The principal powers of the Commissioner
are set out in Section 11 of the Act as follows:
There was one Service-wide Employment
Instruction (EI) issued this year. EI 98/2 was created to facilitate
the Changing Workplace Behaviour (CWB) Management Plan outcome
number 1 and support the release of the Managing Diversity Policy
Guidelines. This EI replaces EI 94/1.
The key change put in place by the
new EI is that the focus of the State Service should be on Managing
Diversity rather than either equal employment opportunity or affirmative
I quote from the EI:
The other significant changes are:
Employment Instruction 98/2 includes a simplification of the Annual Reporting requirements for Equal Employment Opportunity (EEO). It requires Heads of Agency to include, as a minimum:
I hope this will assist Agencies
to further improve the level and detail of EEO reporting in the
future and more accurately determine how the State Service is
progressing towards the achievement of Managing Diversity outcomes.
At the Managing Diversity Peak Body committee meeting held in May 1999 it was resolved that a sub-committee be created to investigate presenting a Managing Diversity Award to an Agency that has outstanding performance in this area.
Due to the change of Government in
September 1998 Agencies underwent substantial restructuring. This
restructuring has resulted in the approval of a large number of
Agencies undertaking restructuring
sought the assistance of my Office in developing guidelines for
their restructuring. Processes were developed that minimised,
not only administrative arrangements but also costs to Government.
I am satisfied that the application
of merit in these type of processes are safeguarded. My Office,
in conjunction with Agencies will ensure that the tests of merit
are met in all the circumstances that Direct Selection is used.
Table 1 indicates the number of direct selections for each agency for the financial years ending 30 June.
TABLE 1: Direct Selection totals
for each Agency for the financial years ending the 30 June (Note - For 1997 and 1998 the previous State Service Agency structure has been converted to the current Agency structure for comparison purposes):
I continue to make recommendations
to the Premier for the conversion of employees from Temporary
to Permanent. Conversions are only made at the "base grade"
level and only after it can be demonstrated that a merit process
was used to originally employ the person.
My Office provided assistance to
the Department of Health and Human Services to develop a strategy
to address the issue of temporary employment. The Agency has
developed and will implement specific guidelines on temporary
employment that will eliminate previous untenable practices.
As part of the exercise a considerable number of employees were
identified as being eligible for conversion from temporary to
While there has been a reduction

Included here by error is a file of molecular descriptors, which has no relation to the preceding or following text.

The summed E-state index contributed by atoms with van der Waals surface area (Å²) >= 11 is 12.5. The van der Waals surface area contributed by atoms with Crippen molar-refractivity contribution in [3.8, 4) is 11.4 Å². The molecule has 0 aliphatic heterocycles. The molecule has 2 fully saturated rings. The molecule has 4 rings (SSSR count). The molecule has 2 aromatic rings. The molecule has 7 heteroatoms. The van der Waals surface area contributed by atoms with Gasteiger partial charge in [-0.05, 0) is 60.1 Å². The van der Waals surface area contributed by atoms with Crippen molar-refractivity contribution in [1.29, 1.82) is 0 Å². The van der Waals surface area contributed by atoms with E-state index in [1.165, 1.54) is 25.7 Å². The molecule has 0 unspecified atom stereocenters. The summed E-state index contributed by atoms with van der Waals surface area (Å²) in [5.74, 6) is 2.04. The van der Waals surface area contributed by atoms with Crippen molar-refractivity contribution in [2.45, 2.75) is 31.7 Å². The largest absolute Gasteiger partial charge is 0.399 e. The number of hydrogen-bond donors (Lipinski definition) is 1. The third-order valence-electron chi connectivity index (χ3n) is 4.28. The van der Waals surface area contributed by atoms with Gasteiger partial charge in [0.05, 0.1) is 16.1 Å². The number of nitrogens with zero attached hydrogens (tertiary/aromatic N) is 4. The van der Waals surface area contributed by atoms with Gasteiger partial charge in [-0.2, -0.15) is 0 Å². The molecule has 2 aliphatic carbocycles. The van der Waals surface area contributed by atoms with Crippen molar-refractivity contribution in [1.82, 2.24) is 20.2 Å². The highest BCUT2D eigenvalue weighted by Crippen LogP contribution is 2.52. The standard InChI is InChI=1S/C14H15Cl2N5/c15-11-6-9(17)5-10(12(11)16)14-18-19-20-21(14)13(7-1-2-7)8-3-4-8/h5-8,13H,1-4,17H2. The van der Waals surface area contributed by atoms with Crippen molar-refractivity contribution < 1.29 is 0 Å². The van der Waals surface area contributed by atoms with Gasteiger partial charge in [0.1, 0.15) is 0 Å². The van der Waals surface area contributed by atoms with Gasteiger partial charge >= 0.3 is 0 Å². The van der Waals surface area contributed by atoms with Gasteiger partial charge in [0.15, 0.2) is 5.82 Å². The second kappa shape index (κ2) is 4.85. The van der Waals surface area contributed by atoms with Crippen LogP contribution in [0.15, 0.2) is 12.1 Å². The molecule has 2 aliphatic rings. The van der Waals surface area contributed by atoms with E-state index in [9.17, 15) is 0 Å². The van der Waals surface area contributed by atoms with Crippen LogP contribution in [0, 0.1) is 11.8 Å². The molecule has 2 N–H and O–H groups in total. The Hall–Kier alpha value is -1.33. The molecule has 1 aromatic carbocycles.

in the number of temporary employees over the past twelve months,
it must be pointed out that there will always exist the need for
temporary employment in an organisation of the size and diversity
of the State Service.
Table 2 indicates the number of conversions
for each agency for the financial years ending 30 June.
TABLE 2: Conversions to Permanency
totals for each Agency for the financial years ending the 30 June (Note - For 1997 and 1998 the previous State Service Agency structure has been converted to the current Agency structure for comparison purposes):
My Office continues to give advice
and assistance to Agencies with the establishment of temporary
employment registers. The use of registers is increasing. Employment
registers are particularly advantageous for Agencies in circumstances
where there is a history of high turnover or in areas where recruitment
is difficult, for example, specialist functions.
The review of the operation of temporary
employment registers in light of the recent Federal Government's
move to the Job Network was completed. At the 30 June 1999 the
review recommendations are to be included in a revised Employment
Section 48 of the Act establishes
the Redeployment Register of names of permanent employees who,
for reasons prescribed in Section 47 of the Act, have been declared
by the Head of Agency to be surplus to the requirements of that
An employee can be listed on the
Register for a period of up to 12 months following exhaustion
of the relevant appeal provisions.
The Commissioner may transfer an
employee on the Redeployment Register to any vacant position which
a Head of Agency is seeking to fill and the duties of which the
Commissioner considers the employee capable and competent to perform.
Such a position must have a classification or salary level similar
to that of the position last permanently occupied by that employee.
If, at the expiration of 12 months
from the date of registration on the Redeployment Register an
employee has not been transferred, or otherwise had their name
removed from the Register, then the Act requires that the Commissioner
advise the Head of Agency who must call on the employee to resign
or retire from the State Service or be subject to dismissal.
The process of job matching is carried
out in conjunction with the Division of Employment Policy of the
Department of Premier and Cabinet (DEP) which circulates a Register